It was once called Stalin City. While the name was later changed, soviet apartment blocks still line the streets. 

CBC visited the town's market, where stalls were filled with produce, flowers and sausage, and people were divided over Hungary's government and its loyalty to Russia. 

"Europe will freeze to death if it doesn't get Russian gas," said Lazlo, who would only give his first name.

He said that he thought Orbán's relationship with Putin was a good thing, and that the Russian president had justification to go into Ukraine. 

Fidesz supporter Lazlo, photographed in a market in Dunaújváros on March 31, 2022, says he believes Putin was justified to send troops into Ukraine. (Lily Martin/CBC)

Down another aisle, fruit seller Tünde Tamás said she feels hopeless with the direction her country is heading. 

"In the event that this regime remains, our country is done," said the 45-year-old mother of four. 

"I want to be part of the West," she said, "I don't want to belong to the East."

Fruit seller Tünde Tamás, shown at a market in Dunaújváros on March 31, 2022, says she feels hopeless. (Lily Martin/CBC)

A political transformation

Long before Orbán became prime minister, he was part of an upstart group of democrats trying to launch a political transformation across Hungary. During the waning days of communism in 1989, he made an impassioned speech where he called for free elections and the withdrawal of Soviet troops. 

The Fidesz party was founded by Orbán and other activists who wanted Hungary to be shaped by democratic ideals, but today he has embraced the idea of an "illiberal democracy."

WATCH | A roundup of events in week 6 of Russia's invasion of Ukraine:

What happened in Week 6 of Russia’s assault on Ukraine: Peace talks, Mariupol evacuation

3 months ago
Duration 8:22
Russia’s vow to scale down its military activity near Kyiv was met with skepticism, and a humanitarian convoy attempted to evacuate Mariupol. Here’s a roundup of events in Ukraine, and how world leaders reacted, from March 26 to April 1.

According to Freedom House, a U.S.-based think tank, Hungary is the first and only EU country to be listed as "partly free." 

"I think Orbán wants a system like in Russia," said Gergely Kálló, an opposition politician running for re-election in Dunaújváros.

"We see Putin's politics is there is no free media, every power is in one hand. I think Orban wants the same thing." 

Tighter grip on the media

Over the past decade, Orbán's government has created a tighter grip over the country's media, exerting more influence over both public and private outlets.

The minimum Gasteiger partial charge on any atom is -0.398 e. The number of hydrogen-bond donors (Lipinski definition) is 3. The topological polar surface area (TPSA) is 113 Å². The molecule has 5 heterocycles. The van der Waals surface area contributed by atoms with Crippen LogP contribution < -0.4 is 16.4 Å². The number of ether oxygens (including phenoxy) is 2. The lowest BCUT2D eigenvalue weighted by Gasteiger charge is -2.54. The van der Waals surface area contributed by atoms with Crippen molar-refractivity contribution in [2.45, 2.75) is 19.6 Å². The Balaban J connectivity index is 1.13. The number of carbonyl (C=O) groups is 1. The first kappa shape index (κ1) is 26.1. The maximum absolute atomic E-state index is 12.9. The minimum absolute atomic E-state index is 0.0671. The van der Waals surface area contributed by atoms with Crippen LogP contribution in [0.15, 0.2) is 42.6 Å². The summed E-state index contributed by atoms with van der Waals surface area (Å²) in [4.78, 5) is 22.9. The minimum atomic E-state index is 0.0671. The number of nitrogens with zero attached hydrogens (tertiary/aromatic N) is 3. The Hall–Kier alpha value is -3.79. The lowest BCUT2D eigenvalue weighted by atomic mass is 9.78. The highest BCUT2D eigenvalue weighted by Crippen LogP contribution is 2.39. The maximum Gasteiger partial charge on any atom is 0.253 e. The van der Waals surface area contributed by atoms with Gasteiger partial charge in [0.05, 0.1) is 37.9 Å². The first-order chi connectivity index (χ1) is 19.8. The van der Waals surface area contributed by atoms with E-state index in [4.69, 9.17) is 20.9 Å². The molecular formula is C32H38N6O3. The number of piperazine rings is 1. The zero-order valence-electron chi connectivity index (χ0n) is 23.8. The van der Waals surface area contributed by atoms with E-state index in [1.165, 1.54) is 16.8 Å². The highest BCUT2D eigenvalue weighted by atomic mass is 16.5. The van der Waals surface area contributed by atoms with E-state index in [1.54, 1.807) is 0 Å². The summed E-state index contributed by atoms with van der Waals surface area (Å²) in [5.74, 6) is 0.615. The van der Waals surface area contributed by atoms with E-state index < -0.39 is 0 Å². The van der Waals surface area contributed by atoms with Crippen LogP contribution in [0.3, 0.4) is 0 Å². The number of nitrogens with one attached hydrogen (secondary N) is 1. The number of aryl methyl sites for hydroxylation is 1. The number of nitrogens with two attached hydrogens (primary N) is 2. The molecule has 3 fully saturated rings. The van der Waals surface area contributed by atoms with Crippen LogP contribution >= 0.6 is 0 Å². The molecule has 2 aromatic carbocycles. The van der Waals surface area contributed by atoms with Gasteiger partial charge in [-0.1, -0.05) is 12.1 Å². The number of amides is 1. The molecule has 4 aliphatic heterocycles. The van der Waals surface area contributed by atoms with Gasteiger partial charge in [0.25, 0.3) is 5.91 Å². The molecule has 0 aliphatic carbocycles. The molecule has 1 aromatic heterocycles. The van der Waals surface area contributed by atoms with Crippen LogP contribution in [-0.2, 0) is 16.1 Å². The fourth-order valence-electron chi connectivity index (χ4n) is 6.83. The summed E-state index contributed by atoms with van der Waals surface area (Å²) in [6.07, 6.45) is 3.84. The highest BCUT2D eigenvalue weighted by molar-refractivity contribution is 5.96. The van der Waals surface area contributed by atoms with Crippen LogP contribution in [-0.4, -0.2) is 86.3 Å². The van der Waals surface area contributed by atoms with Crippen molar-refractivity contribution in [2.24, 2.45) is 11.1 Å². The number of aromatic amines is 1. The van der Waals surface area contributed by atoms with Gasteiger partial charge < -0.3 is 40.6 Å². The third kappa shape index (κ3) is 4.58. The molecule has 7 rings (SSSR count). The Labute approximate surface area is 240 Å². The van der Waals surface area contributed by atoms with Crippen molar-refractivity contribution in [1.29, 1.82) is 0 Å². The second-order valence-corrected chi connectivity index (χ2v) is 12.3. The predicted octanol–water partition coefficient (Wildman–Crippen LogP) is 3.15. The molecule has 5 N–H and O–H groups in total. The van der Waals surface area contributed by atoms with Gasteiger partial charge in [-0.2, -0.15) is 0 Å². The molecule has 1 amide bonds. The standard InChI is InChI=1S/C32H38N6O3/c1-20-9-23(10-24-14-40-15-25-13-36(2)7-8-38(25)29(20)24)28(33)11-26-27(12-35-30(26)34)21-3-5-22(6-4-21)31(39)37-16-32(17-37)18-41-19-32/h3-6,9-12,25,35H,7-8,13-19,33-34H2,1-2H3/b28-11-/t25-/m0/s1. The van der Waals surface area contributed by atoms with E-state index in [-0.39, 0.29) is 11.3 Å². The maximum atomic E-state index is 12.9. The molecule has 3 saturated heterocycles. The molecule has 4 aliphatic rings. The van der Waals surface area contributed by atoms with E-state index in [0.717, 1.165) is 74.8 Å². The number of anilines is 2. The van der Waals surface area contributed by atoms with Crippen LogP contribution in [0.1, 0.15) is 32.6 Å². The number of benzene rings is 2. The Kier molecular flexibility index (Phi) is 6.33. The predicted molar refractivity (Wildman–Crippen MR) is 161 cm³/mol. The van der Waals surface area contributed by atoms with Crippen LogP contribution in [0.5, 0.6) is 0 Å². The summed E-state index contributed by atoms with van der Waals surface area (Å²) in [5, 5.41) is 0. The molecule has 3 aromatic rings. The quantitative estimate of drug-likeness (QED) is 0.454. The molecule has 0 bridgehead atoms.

Dozens of newspapers, radio and TV stations have been bought by Orbán supporters and hundreds of local publications were centralized. According to government officials, state ownership of local media has increased in recent years to 55 per cent. 

One of the most influential independent news magazines, HVG, says the government is also channelling advertising revenue to pro-government outlets, which puts a strain on the rest of the publications. 

A few years ago, the magazine was banned from putting up displays of its satirical front covers, which poke fun at government officials, and frequently Orbán's relationship with Putin.

A front page of HVG, an influential independent news magazine, depicts Orbán shining Putin’s shoes, in this photo taken on April 1, 2022. (Lily Martin/CBC)

"The publication on the streets of our front page was so important for us — even if you don't buy our paper you can see our statement against the government," said Mercédesz Gyükeri, who leads the publication's economics column. 

She says in the past month, much of the campaign has shifted from a conversation about the economy to which party can ensure peace and stability. 

A tilt toward Russia

Péter Márki-Zay is leading an opposition coalition of six different parties. He's been trying to gain traction among voters by calling out Orbán's close relationship with Putin and tilt toward Russia. 

But Orbán is leading in the polls and has positioned himself as the only candidate who will keep the country from being dragged into the Ukrainian conflict. 

A billboard for the opposition reading 'The Hungarian Putin or Europe? Vote April 3' is seen outside Dunaújváro. (Lily Martin/CBC)

This week, Hungary's Foreign Minister Peter Szijjarto accused Ukraine of trying to influence the election by collaborating with the country's opposition parties. Ukraine has denied the claim, but Krekó, of think tank Political Capital, says the allegations are being echoed in pro-government media in Hungary.

He says throughout the West, countries are concerned about Russia and China interfering in elections, but in Hungary they are concerned about interference from Ukraine and the U.S. 

"I think it tells a lot about how far Hungary has shifted from the Western mainstream. "

ABOUT THE AUTHOR

Briar Stewart is the Moscow correspondent for CBC News. She has been covering Canada and beyond for more than 15 years and can be reached at briar.stewart@cbc.ca or on Twitter @briarstewart